After a few days of eating the optimum productivity diet, I’m trying something completely different for the next 3 days. It’s the start of Ramadan, and I’m going to join Muslims in the UK and around the world in fasting.
On a superficial level, the question I’m seeking to answer is “how does a lack of food affect productivity?”. And I know my friend Mohammed and the team at ProductiveMuslim are watching this one with interest to see how the UK productivity ninja approaches something they do every year, and for a whole MONTH at a time. He thinks I’ll bring new answers in my three days. I’m not so sure, but certainly I’ll bring a fresh beginner’s perspective.
It’s only for three days, but hopefully it will be an interesting part of the month’s ‘Fuel’ experiment – and an interesting personal experience in itself. Having spent a few years living in East London in a predominantly Muslim area, I must say I know embarrassingly little about Islam. The last few days reading up about Ramadan, it’s meaning to Muslims and the rituals and practices around it has been fascinating.
I’m going to be blogging my experiences each evening during this 3 days of fasting. I’ll be trying to lead a normal-ish routine and work in the office on Wednesday, then on Thursday I’ll be working from home so will let my energy guide my working hours (day and night!). And then on Friday I’ll be out and about in London doing a couple of meetings and things.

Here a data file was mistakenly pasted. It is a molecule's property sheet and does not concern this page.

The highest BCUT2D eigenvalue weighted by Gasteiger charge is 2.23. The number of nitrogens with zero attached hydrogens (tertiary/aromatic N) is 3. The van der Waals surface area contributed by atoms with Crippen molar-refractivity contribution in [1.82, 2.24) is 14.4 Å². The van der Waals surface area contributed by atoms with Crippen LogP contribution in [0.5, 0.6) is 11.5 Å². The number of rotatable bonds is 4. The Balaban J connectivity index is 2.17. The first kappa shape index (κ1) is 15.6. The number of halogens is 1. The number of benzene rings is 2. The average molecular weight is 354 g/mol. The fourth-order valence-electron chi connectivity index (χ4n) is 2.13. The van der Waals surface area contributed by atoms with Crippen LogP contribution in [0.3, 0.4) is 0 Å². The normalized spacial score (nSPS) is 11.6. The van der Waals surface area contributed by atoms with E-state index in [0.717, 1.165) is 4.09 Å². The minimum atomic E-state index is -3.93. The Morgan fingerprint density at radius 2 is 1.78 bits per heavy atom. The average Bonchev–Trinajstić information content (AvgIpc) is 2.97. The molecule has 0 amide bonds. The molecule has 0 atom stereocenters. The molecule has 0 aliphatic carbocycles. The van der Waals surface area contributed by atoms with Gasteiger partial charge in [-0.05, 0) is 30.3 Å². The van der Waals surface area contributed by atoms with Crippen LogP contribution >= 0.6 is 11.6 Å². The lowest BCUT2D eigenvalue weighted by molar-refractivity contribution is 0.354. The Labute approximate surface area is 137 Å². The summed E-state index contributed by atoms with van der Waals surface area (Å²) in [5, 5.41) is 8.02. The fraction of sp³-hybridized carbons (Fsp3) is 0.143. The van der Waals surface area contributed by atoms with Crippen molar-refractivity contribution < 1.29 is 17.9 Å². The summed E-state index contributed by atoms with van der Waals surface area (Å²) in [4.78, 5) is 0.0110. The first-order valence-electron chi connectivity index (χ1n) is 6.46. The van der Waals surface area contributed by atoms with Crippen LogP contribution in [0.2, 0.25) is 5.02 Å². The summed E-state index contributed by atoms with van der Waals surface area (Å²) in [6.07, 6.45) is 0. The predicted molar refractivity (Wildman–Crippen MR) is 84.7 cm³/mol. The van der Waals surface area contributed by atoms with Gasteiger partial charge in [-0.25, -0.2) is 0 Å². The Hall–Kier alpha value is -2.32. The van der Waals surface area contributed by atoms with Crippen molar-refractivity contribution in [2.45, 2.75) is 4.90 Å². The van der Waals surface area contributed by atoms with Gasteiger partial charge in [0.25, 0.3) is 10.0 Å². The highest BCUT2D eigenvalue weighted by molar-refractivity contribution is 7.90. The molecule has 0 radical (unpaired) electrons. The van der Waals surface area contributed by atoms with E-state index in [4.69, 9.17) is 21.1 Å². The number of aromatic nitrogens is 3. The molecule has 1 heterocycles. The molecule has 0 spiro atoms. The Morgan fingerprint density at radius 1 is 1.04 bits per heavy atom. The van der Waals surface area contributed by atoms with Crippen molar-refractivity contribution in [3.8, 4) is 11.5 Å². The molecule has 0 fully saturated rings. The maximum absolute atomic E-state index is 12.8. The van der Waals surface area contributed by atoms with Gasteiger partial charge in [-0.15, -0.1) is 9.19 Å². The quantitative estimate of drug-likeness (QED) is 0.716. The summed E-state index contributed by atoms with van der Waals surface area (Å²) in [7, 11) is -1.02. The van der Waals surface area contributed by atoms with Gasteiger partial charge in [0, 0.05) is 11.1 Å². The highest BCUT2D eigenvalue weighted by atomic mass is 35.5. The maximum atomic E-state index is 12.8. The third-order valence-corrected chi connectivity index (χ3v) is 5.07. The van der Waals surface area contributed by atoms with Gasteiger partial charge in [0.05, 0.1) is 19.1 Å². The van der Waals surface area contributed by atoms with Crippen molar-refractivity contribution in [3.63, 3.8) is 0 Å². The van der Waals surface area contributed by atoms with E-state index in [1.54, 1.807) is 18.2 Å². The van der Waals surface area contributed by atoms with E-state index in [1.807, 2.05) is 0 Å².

Finally, I’m not a religious person, but I believe passionately that a multi-cultural society makes our experience of life all the richer.
It feels slightly odd and very sad that in 2013 I even feel the need to write that last sentence, but when the media give people like Nigel Farage, Tommy Robinson and Nick Griffin such a disproportionate amount of airtime, it’s little wonder that hatred and the scapegoating of minorities such as Muslims follows.
Unfortunately, I know none of that will change by me fasting for 3 days or by me writing a blog. I will also have the privilege of talking about my fasting as a white guy doing something slightly quirky by way of experimentation rather than having to explain or excuse it as my faith and fear prejudice.
But nevertheless it feels like we all have a duty to approach what we don’t know or understand with a spirit of openness and enquiry, rather than with the hatred or fear that the media and politicians would prefer. And we all have a duty to ensure our words and deeds embody this. You’ll have your own opportunities to do this, but for now this is mine. I know you don’t really need this reminder, but we both probably know people that do. And it feels like we’re in an era where even the ‘basics’ are no longer just taken as read and need reiterating.
So I’m approaching this tiny experience with the intention of experimenting and learning, with the intention of keeping an open mind and with the intention of keeping an open heart.
And most probably I’ll be approaching it with a rumbling stomach too.